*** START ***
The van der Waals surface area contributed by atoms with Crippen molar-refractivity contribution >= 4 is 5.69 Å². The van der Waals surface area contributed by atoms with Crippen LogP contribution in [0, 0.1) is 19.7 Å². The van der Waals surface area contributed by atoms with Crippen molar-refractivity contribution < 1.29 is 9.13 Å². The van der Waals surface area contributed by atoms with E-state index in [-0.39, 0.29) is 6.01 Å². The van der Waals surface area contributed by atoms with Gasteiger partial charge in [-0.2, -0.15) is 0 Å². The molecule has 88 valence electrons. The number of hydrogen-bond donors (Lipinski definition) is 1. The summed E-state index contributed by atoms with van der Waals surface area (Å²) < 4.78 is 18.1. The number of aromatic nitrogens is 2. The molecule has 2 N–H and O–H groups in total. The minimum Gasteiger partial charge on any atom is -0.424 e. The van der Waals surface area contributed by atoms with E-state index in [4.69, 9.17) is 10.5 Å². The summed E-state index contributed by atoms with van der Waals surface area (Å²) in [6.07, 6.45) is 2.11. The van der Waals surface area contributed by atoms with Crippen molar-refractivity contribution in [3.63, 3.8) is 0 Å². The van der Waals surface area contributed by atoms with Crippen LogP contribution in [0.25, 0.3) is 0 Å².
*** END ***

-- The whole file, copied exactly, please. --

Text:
The van der Waals surface area contributed by atoms with Crippen molar-refractivity contribution >= 4 is 5.69 Å². The van der Waals surface area contributed by atoms with Crippen LogP contribution in [0, 0.1) is 19.7 Å². The van der Waals surface area contributed by atoms with Crippen molar-refractivity contribution < 1.29 is 9.13 Å². The van der Waals surface area contributed by atoms with E-state index in [-0.39, 0.29) is 6.01 Å². The van der Waals surface area contributed by atoms with Gasteiger partial charge in [-0.2, -0.15) is 0 Å². The molecule has 88 valence electrons. The number of hydrogen-bond donors (Lipinski definition) is 1. The summed E-state index contributed by atoms with van der Waals surface area (Å²) < 4.78 is 18.1. The number of aromatic nitrogens is 2. The molecule has 2 N–H and O–H groups in total. The minimum Gasteiger partial charge on any atom is -0.424 e. The van der Waals surface area contributed by atoms with E-state index in [4.69, 9.17) is 10.5 Å². The summed E-state index contributed by atoms with van der Waals surface area (Å²) in [6.07, 6.45) is 2.11. The van der Waals surface area contributed by atoms with Crippen molar-refractivity contribution in [3.63, 3.8) is 0 Å². The van der Waals surface area contributed by atoms with Crippen LogP contribution in [0.25, 0.3) is 0 Å².